Randy Pausch, a professor at Carnegie Mellon University, who died at the too-young age of 47, famously delivered a Last Lecture that inspired hundreds of thousands. He offered a thoughtful critique of the universal human problem of complaining. “If you took one-tenth the energy you put into complaining and applied it to solving the problem, you’d be surprised by how well things can work out…” says Pausch, “[c]omplaining does not work as a strategy. We all have finite time and energy. Any time we spend whining is unlikely to help us achieve our goals. And it won’t make us happier.”
Although we can try not to complain so much, it is a part of life, and we might as well learn how to complain better.
If you are not happy with a product or service, do you know how to express your anger or frustration effectively to achieve the best outcome? What information should you include in a complaint letter or e-mail? What tone should you use when stating your case? Should you ask for a repair, a replacement or a refund?
Anna Timms, the author of Money Back Guaranteed, provides the following 12-point checklist for effective complaining:
1. Make sure your complaint is valid
2. Work out what you want to achieve
3. Always address a letter to a specific person
4. Include your details
5. Do your homework
6. Keep copies
7. Check your spelling
8. Be polite and reasonable
9. Name names
10. Don’t apologize
11. Set a deadline
12. Make sure your complaint arrives
USA.gov is a great resource to help you learn how to file complaints and complain more effectively to resolve common consumer problems. It provides clear, step-by-step guidelines for resolving product and service disputes. From advice on escalating unanswered complaints to tips on what information and documentation you should include in communicating with company representatives, the Website empowers consumers to address problems more effectively.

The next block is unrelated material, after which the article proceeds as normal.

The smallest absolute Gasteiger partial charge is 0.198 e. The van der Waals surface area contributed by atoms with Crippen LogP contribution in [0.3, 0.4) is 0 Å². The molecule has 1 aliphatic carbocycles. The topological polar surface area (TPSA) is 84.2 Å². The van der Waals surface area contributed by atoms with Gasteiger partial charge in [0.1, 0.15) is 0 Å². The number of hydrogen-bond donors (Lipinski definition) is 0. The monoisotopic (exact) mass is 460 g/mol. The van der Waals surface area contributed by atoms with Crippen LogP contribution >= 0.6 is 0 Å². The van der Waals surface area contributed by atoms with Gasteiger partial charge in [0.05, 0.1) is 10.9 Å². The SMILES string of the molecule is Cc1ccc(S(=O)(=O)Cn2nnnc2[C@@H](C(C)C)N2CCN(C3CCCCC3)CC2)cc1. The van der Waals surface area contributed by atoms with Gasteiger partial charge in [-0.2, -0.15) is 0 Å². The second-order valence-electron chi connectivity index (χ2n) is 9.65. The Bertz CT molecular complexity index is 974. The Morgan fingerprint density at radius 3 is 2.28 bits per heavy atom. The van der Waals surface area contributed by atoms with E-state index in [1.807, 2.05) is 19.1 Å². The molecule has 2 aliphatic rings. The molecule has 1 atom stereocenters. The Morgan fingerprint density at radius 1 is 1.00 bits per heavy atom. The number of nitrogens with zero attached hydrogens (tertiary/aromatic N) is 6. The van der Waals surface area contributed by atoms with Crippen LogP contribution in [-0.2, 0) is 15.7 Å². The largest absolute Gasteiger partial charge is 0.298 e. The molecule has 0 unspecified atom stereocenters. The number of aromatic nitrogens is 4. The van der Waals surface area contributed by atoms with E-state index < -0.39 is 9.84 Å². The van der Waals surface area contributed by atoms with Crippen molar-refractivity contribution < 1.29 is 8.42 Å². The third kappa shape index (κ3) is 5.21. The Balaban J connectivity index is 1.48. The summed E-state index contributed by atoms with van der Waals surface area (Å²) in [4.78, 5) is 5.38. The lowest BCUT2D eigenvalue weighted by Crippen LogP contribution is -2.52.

There are dozens of Web sites dedicated to customer reviews and complaints, ConsumerAffairs, BBB.org, PissedConsumer all provide a forum for aggrieved customers to share their experience to more general review sources like TripAdvisor, Google My Business, Yelp, and YellowPages. There are even specialized review sites for rental apartments, such as ApartmentRatings, Trulia, Zillow. It is important to see how companies face and respond to criticism online. No business is perfect, but the best businesses always put their customers and clients first and take corrective action when they see negative online reviews.
On USA.gov, you can find sample complaint letters and e-mails, information on where to file complaints—including contact information for corporate consumer affairs offices, your local Better Business Bureau, state and local government offices and federal agencies—legal help and other useful resources to help get your complaints across more effectively.